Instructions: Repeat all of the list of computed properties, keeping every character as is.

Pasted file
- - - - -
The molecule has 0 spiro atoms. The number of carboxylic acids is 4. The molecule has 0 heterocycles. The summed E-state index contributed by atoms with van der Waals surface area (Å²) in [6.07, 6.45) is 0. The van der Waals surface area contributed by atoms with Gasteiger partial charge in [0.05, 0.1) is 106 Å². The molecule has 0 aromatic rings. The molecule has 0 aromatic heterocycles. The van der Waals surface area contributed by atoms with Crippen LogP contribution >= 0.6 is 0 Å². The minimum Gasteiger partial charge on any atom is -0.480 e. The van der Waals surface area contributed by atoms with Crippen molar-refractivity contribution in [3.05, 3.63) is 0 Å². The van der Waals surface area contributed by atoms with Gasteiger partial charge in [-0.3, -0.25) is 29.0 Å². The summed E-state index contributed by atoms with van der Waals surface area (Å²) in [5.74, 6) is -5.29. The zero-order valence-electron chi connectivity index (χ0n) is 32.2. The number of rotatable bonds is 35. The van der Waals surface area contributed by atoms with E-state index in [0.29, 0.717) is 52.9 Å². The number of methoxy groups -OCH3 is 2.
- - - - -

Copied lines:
The molecule has 0 spiro atoms. The number of carboxylic acids is 4. The molecule has 0 heterocycles. The summed E-state index contributed by atoms with van der Waals surface area (Å²) in [6.07, 6.45) is 0. The van der Waals surface area contributed by atoms with Gasteiger partial charge in [0.05, 0.1) is 106 Å². The molecule has 0 aromatic rings. The molecule has 0 aromatic heterocycles. The van der Waals surface area contributed by atoms with Crippen LogP contribution >= 0.6 is 0 Å². The minimum Gasteiger partial charge on any atom is -0.480 e. The van der Waals surface area contributed by atoms with Crippen molar-refractivity contribution in [3.05, 3.63) is 0 Å². The van der Waals surface area contributed by atoms with Gasteiger partial charge in [-0.3, -0.25) is 29.0 Å². The summed E-state index contributed by atoms with van der Waals surface area (Å²) in [5.74, 6) is -5.29. The zero-order valence-electron chi connectivity index (χ0n) is 32.2. The number of rotatable bonds is 35. The van der Waals surface area contributed by atoms with E-state index in [0.29, 0.717) is 52.9 Å². The number of methoxy groups -OCH3 is 2.